He does it to keep shit simple. I'm planning on a $40K/yr FIRE budget. I may not FIRE for 3-5yrs, but I don't plan to adjust that. My main expense is my mortgage which is not going up due to inflation and I expect I'll find ways to save money when FIREd that I am too busy to make happen now while working. Even when FIREd I will not automatically increase the money I spend each year by inflation just because CPI says things are getting more expensive. I'll spend what I have to in order to enjoy a comparable lifestyle each year. It's possible that with 2% inflation I'll still only pull $40K/yr from my portfolio for the first part of my FIRE until increases in costs outrun my ability to further optimize.

Over the last few years the amount I am spending is going down despite inflation effects so that trend is likely to continue at least for a while longer.

thomasmcnamara

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Re: Newbie question - Multiply by 25 rule
« Reply #9 on: May 09, 2017, 05:57:57 PM »
Ok great, thanks everyone!

Tyson

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Re: Newbie question - Multiply by 25 rule
« Reply #10 on: May 09, 2017, 06:14:47 PM »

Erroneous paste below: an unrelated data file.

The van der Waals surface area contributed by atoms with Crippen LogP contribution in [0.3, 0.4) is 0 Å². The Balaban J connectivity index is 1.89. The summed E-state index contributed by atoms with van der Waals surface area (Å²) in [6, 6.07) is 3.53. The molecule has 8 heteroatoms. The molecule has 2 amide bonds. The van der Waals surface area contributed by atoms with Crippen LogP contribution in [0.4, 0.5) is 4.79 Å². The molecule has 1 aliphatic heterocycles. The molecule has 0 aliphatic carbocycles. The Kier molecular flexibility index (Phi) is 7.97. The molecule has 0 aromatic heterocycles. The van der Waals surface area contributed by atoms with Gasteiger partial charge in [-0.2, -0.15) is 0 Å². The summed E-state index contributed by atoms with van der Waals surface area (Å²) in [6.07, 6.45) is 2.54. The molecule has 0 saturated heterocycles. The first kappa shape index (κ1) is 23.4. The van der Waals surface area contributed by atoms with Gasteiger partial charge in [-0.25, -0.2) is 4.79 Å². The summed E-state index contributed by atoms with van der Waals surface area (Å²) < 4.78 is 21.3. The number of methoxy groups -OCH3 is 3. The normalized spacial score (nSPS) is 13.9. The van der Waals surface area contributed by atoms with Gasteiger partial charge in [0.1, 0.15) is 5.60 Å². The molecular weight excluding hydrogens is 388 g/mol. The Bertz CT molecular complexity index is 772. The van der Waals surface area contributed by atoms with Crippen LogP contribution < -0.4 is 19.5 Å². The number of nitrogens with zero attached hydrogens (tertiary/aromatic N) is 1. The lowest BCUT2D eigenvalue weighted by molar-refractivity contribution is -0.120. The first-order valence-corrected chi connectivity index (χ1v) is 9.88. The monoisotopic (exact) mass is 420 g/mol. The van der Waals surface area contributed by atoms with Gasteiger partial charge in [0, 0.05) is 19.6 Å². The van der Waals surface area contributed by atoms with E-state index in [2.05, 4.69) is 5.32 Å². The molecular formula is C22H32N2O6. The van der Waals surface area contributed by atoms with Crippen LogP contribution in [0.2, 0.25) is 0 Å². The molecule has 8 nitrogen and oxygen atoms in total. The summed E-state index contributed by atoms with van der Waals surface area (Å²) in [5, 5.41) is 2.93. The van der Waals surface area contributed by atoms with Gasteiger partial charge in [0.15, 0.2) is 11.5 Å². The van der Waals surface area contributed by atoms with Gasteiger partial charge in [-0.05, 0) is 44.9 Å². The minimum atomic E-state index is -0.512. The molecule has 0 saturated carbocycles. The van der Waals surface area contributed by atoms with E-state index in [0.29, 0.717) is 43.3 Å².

My main expense is my mortgage which is not going up due to inflation.....

That is a really good point!  I spend $3500 per month, but $2100 of that is mortgage, and only $1400 is on things that might be subject to inflation.  I don't have to worry about my entire $3500 going up, only $1400.  Which annualized would be $17k that would go up, and $25k that wouldn't.  Interesting!

MDM

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Re: Newbie question - Multiply by 25 rule
« Reply #11 on: May 09, 2017, 08:39:26 PM »
My main expense is my mortgage which is not going up due to inflation.....
That is a really good point!  I spend $3500 per month, but $2100 of that is mortgage, and only $1400 is on things that might be subject to inflation.  I don't have to worry about my entire $3500 going up, only $1400.  Which annualized would be $17k that would go up, and $25k that wouldn't.  Interesting!
One can make a good case for

  "your number" = 25 * "normal expenses" + "unpaid mortgage principal"

maizeman

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Re: Newbie question - Multiply by 25 rule
« Reply #12 on: May 09, 2017, 09:08:44 PM »
My main expense is my mortgage which is not going up due to inflation.....
That is a really good point!  I spend $3500 per month, but $2100 of that is mortgage, and only $1400 is on things that might be subject to inflation.  I don't have to worry about my entire $3500 going up, only $1400.  Which annualized would be $17k that would go up, and $25k that wouldn't.  Interesting!
One can make a good case for

  "your number" = 25 * "normal expenses" + "unpaid mortgage principal"